Mr. Crausby: To ask the Secretary of State for Defence what assessment he has made of the results of MBDAs first test firing of the Meteor beyond-visual-range air-to-air missile on 9 May; and whether the development of the Meteor missile is on schedule. 
Mr. Ingram: The first firing of a Meteor missile took place on 9 May. The missile maintained full guidance control throughout its planned flight. Data were successfully collected during the flight and the debris was recovered. A second firing was successfully conducted on 20 June, the data from which are now being analysed.
Mr. Crausby: To ask the Secretary of State for Defence what assessment he has made of the effectiveness of the (a) Storm Shadow air-launched cruise and (b) Brimstone anti-tank guided missile, with particular reference to deployment in (i) Iraq and (ii) Afghanistan; and whether it is meeting military requirements. 
Mr. Ingram: The Ministry of Defence conducts assessment of its weapons systems on a regular basis. Details of these assessments cannot be released as this could prejudice the safety and security of our armed forces.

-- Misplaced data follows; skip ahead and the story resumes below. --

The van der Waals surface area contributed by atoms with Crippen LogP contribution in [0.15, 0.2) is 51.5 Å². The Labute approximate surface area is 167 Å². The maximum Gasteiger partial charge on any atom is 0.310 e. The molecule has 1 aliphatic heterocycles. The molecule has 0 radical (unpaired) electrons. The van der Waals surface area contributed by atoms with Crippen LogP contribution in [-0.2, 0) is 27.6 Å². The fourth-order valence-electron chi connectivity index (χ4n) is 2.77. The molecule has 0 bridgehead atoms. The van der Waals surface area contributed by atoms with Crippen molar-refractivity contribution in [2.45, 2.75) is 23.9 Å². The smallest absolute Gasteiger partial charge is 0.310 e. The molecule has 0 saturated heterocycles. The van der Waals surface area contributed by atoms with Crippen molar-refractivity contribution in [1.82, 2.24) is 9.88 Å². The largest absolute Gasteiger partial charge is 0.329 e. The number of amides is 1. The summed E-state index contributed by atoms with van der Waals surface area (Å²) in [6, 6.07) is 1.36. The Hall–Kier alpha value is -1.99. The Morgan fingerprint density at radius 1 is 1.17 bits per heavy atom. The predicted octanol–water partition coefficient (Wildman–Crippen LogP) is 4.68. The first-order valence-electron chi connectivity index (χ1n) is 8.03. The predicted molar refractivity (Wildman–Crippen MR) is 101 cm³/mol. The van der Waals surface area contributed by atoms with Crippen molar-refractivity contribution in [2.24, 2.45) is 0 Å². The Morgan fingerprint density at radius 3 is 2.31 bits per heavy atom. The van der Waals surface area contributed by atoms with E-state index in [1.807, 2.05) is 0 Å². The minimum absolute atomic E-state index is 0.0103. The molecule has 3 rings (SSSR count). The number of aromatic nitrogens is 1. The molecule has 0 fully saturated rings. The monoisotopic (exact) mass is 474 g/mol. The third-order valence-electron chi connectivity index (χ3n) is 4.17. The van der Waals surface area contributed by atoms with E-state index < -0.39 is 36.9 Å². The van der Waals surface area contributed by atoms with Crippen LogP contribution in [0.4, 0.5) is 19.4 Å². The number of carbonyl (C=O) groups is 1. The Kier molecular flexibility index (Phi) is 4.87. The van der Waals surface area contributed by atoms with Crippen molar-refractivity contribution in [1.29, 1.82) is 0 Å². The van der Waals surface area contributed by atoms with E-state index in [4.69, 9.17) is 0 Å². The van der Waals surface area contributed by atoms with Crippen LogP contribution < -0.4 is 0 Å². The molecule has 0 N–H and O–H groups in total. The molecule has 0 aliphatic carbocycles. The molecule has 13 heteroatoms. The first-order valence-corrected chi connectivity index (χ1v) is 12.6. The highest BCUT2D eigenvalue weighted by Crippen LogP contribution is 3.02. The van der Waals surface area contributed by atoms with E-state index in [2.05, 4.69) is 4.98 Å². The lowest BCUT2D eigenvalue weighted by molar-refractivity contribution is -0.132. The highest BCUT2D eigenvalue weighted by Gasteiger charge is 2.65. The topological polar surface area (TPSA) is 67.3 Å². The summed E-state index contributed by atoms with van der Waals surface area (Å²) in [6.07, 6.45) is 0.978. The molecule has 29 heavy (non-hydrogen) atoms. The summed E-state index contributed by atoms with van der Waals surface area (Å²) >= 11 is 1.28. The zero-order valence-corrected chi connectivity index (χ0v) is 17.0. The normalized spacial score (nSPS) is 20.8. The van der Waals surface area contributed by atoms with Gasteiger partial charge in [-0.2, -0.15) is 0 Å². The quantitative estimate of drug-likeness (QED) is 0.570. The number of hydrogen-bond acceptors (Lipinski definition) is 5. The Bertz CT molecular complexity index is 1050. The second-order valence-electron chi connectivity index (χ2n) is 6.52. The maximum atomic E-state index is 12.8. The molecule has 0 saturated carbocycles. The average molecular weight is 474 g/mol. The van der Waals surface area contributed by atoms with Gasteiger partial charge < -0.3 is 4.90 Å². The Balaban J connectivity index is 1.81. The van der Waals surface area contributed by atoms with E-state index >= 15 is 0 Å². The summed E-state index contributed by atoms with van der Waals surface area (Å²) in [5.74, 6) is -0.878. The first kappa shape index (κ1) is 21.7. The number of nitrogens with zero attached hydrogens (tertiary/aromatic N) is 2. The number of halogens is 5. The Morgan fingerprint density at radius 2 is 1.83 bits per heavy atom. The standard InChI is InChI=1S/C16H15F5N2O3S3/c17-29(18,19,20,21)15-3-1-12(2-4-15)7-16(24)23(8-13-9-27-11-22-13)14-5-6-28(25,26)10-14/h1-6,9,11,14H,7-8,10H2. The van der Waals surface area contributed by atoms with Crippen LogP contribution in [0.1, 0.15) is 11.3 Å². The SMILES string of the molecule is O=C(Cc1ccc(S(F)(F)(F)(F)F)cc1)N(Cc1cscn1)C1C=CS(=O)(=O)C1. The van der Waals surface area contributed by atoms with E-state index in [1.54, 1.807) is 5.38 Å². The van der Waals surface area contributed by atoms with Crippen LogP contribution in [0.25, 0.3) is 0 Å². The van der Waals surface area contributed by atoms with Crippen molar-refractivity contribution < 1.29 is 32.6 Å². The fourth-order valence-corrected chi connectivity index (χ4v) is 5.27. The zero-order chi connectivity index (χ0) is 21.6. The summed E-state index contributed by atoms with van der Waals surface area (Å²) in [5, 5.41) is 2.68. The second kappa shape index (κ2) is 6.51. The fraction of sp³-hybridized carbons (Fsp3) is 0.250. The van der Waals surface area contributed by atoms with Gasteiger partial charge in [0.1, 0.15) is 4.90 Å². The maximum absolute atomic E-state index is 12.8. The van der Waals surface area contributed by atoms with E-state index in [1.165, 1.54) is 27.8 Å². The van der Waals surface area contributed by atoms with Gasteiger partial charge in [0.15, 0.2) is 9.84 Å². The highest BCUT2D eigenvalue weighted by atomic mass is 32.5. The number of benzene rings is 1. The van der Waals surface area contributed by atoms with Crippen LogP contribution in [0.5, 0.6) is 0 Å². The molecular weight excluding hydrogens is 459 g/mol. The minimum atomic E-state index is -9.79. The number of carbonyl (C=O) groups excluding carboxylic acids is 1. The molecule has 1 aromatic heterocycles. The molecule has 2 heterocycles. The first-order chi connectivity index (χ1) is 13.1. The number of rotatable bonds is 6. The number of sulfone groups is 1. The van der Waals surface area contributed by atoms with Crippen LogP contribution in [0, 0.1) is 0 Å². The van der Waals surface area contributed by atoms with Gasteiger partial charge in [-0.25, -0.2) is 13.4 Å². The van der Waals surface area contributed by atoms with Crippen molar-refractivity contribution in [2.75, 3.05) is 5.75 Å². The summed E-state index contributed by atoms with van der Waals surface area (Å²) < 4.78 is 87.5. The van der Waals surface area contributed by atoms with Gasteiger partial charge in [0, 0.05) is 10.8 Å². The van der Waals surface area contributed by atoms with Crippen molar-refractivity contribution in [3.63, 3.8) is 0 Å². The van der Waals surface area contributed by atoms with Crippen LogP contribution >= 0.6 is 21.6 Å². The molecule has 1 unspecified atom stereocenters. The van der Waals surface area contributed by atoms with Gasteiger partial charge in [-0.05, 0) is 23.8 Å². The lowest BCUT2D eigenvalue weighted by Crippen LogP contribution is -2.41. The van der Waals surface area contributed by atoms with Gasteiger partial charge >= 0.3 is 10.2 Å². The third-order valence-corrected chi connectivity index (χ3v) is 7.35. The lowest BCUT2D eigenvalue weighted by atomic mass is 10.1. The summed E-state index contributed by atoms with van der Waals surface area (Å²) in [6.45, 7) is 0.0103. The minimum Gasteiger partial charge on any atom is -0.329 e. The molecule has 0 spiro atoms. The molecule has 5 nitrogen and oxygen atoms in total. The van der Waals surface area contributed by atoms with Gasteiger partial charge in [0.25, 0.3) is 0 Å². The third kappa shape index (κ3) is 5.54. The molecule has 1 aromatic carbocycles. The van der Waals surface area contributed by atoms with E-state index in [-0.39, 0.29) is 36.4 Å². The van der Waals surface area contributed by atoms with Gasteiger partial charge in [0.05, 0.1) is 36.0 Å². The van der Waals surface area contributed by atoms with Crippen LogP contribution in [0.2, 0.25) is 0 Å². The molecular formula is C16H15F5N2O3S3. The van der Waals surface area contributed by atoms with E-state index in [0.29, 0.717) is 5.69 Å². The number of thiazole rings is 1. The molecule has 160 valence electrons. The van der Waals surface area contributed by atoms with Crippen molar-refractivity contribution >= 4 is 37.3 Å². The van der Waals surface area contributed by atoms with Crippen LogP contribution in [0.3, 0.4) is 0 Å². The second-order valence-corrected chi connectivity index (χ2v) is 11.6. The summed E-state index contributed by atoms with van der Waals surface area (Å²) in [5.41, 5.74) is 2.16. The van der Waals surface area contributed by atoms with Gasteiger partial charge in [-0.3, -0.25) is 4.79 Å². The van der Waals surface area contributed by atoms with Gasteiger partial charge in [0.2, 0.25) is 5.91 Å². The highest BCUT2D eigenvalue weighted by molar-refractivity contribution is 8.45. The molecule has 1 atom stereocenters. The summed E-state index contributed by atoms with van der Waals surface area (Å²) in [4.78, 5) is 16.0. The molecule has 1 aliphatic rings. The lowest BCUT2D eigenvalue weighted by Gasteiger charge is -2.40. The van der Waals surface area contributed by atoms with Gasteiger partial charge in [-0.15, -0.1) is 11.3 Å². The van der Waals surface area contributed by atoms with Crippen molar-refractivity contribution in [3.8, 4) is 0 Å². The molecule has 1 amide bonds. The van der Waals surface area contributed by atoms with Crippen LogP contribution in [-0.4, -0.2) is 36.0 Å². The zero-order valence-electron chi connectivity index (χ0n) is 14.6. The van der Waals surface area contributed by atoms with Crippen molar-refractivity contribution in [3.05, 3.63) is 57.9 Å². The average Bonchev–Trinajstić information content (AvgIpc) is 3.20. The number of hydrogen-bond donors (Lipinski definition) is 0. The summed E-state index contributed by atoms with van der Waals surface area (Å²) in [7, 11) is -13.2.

Mrs. Humble: To ask the Secretary of State for Defence what right of appeal is available to a trainee in the UK armed services discharged as a result of being discovered to be at risk following an assessment made as a part of the suicide vulnerability risk management policy. 
There are a number of reasons why service personnel could be discharged from the armed forces, such as for medical reasons, on compassionate grounds, or because the individual is thought to be temperamentally unsuitable to service life. If a service person does not agree with the reason for their discharge, they have the right to submit a redress of complaint. If an individual is discharged on medical grounds they may also submit an appeal to a Medical Appeal Board.